5. The Neapolitan Novels by Elena Ferrante
This volume consists of four novels: My Brilliant Friend, The Story of a New Name, Those Who Leave and Those Who Stay, and The Story of the Lost Child, published between 2012 and 2015. The author is a pseudonymous Italian author. The story is set in Naples, and the very beginning happens in 2010 when 60-year Elena (nicknamed Lenù) learns that her childhood friend Lila has disappeared.
The series builds such a complex and realistic world that you’ll feel you know the characters in person. The reader follows the lives of the two best friends starting from the 1950s. The girls often seem more like frenemies but are so deeply connected that you can’t imagine one without the other. Both are intelligent, but Elena is bookish and mostly passive, whereas Lila is unpredictable and rebellious.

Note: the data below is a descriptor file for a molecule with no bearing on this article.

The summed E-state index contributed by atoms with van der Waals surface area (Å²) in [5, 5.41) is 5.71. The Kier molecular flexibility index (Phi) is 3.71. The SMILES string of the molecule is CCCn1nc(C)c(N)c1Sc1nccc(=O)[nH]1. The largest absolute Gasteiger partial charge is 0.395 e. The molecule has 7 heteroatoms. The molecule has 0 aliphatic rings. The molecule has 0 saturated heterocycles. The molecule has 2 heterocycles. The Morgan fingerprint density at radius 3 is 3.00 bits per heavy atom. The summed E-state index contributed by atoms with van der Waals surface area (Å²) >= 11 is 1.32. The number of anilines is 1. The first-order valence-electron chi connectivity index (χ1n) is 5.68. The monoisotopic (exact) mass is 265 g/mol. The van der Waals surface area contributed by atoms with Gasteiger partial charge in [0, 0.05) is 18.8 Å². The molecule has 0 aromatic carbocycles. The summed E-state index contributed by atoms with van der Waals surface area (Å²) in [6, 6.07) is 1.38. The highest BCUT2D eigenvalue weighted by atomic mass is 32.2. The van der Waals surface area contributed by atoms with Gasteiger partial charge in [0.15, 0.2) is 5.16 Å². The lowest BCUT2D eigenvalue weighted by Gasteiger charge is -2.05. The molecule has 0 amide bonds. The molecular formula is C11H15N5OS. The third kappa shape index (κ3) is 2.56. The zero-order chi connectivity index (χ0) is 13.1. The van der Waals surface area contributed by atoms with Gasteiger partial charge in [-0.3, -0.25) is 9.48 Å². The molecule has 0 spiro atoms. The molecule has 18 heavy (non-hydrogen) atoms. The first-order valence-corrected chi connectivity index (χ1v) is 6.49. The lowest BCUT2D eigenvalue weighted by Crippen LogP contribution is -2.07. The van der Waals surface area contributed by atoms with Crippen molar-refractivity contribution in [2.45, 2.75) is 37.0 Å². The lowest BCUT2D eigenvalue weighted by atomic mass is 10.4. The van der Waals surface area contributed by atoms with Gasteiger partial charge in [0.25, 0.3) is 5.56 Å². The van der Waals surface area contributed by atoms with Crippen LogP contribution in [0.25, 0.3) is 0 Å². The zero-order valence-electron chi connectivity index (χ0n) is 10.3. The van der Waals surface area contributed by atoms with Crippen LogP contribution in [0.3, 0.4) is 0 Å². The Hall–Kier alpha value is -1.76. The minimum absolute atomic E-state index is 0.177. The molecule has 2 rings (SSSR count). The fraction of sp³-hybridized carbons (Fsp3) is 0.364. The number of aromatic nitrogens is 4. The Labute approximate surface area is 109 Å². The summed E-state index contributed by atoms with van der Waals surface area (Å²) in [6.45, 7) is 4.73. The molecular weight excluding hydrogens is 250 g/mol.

They grow up in a poor neighborhood full of vivid characters, and we see their experiences in school, dating, marriages, motherhood, and many other complicated affairs. The story’s too long to tell you more details, but know that you’ll also find interesting talks on class, politics, feminism, and different philosophical questions.
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Feature image by Olga Tutunaru on Unsplash.